Admissibility ExpertsJudge Vince Chhabria recently rendered a ruling on the admissibility of expert witnesses in the products liability cases against Monsanto, the makers of Roundup®, which the plaintiffs claim can cause non-Hodgkin’s lymphoma. The lawsuits allege that glyphosate, the herbicide in Roundup, can cause non-Hodgkin’s lymphoma, and that Monsanto failed to warn consumers or regulators about the alleged risk.

Glyphosate is the active ingredient in Roundup, an herbicide manufactured by Monsanto. Roundup became commercially available in 1974, and glyphosate-based herbicides are now widely used across the U.S. and throughout the world, on large-scale farms and in residential backyards. The EPA doesn’t currently consider glyphosate likely to cause cancer.

The question before Judge Chhabria at this initial phase of the proceedings was that of general causation—whether a reasonable jury could conclude that glyphosate, a commonly used herbicide, can cause non-Hodgkin’s lymphoma at exposure levels people realistically may have experienced. If yes, the action can proceed to the next phase, whether each particular plaintiff’s Non-Hodgkin’s Lymphoma was caused by the glyphosate in the Monsanto herbicide. If the answer is no, the plaintiffs’ cases cannot go forward. Further, the answer must be no unless the plaintiffs can present at least one reliable expert opinion in support of their contention.

The plaintiffs retained six experts they contended would provide opinions that satisfy their burden at the general causation phase. Each of these experts reviewed the available scientific evidence and concluded that glyphosate is capable of causing NHL in humans. Monsanto moved to exclude the plaintiffs’ experts and has put forward its seven retained experts, each of whom provides a contrary view of the science. Before ruling on these motions, the judge held seven days of hearings to assess the testimony of many of these experts.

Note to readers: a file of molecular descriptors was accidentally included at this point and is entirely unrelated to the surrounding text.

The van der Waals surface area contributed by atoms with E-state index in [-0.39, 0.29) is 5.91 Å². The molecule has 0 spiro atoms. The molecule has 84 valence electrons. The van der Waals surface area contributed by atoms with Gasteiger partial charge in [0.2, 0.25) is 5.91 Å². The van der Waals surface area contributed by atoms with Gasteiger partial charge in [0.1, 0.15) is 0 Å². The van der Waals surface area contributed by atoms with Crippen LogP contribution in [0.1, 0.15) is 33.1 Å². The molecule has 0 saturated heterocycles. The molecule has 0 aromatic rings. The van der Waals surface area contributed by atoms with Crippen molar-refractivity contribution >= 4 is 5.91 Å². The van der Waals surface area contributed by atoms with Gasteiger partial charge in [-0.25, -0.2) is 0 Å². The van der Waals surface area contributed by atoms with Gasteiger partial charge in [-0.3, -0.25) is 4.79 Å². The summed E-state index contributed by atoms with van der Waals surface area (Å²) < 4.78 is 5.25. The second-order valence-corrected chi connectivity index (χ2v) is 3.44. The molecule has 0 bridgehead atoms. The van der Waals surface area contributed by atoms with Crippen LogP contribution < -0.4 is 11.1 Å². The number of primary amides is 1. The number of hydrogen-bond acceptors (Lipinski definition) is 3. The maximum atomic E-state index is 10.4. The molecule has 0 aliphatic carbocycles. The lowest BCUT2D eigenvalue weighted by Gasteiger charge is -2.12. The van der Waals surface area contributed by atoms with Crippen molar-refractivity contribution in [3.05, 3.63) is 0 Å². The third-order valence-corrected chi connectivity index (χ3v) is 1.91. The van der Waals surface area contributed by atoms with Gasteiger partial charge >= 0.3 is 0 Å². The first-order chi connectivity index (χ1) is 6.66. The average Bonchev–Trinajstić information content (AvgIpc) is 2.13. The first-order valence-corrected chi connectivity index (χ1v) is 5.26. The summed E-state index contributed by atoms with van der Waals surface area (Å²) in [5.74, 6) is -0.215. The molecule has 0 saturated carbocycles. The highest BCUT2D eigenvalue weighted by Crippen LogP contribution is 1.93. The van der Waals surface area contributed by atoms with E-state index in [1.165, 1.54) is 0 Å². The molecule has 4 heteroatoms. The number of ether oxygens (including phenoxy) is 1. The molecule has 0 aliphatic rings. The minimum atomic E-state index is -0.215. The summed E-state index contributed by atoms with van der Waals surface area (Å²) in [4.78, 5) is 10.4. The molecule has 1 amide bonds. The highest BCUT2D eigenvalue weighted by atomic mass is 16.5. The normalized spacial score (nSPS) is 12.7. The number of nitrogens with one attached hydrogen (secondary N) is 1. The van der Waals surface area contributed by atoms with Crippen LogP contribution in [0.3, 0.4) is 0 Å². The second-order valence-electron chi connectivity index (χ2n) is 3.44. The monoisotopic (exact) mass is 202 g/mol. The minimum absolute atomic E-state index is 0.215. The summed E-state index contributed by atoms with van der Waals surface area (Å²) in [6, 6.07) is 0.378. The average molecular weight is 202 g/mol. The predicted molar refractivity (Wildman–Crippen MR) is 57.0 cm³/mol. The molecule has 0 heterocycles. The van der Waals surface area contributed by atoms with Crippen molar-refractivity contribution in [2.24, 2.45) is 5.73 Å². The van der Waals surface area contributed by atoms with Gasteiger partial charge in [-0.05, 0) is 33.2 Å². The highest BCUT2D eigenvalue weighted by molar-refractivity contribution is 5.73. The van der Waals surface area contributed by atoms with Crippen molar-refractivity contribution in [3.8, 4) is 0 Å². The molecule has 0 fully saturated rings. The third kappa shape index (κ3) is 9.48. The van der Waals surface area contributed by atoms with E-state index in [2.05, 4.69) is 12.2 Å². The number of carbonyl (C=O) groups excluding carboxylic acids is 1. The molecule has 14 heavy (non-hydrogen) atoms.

Judge Chhabria said there were two “significant” problems with the plaintiffs’ presentation, which combine to make this a “very close question.” The plaintiffs and some of their experts rely heavily on the decision by the International Agency for Research on Cancer (“IARC”) to classify glyphosate as “probably carcinogenic to humans.” This classification is not as helpful to the plaintiffs as it might initially seem, the judge noted. To render a verdict for a plaintiff in a civil trial, a jury must conclude, applying the “preponderance of the evidence” standard, that the plaintiff’s NHL was more likely than not caused by exposure to glyphosate. And at this general causation phase, the question is whether a reasonable jury could conclude by a preponderance of the evidence that glyphosate can cause NHL at exposure levels people realistically could have experienced. Judge Chhabria said that the IARC inquiry is different in that it’s a public health assessment, not a civil trial. Public health assessments generally involve an effort to identify hazards and an evaluation of the risk that the hazard poses at particular exposure levels.

The IARC’s decision that a substance is “probably carcinogenic to humans” is a hazard assessment, which is “merely the first step in determining whether the substance currently presents a meaningful risk to human health. The IARC leaves the second step, risk assessment, to other public health entities, the judge explained. As a result, the public health inquiry doesn’t “map nicely onto the inquiry required by civil litigation.”

Judge Chhabria also found that the evidence of a causal link between glyphosate exposure and non-Hodgkin’s lymphoma in the human population seems “rather weak,” and it called into question the credibility of some of the plaintiffs’ experts, who confidently identified a causal link.

However, the judge wrote that the question at this phase wasn’t whether the plaintiffs’ experts are right, but rather whether they have offered opinions that would be admissible at a jury trial. Ninth Circuit case law, the judge held, emphasizes that a trial judge should not exclude an expert opinion merely because he thinks it’s shaky, or because he thinks the jury will have cause to question the expert’s credibility. Provided an expert opinion is premised on reliable scientific principles, it shouldn’t be excluded by the trial judge. The weaknesses in an unpersuasive expert opinion can instead be exposed at trial via cross-examination or testimony by opposing experts.

The judge concluded that “a reasonable jury could conclude” that the herbicide in Roundup can cause a form of cancer, and that the claims against the company could proceed. Judge Chhabria held that “…the plaintiffs have presented evidence from which a reasonable jury could conclude that glyphosate can cause [non-Hodgkin’s lymphoma] at human-relevant doses.”

The judge found that while the opinions of the plaintiffs were “shaky,” there were admissible.

Monsanto’s motion for summary judgment was denied.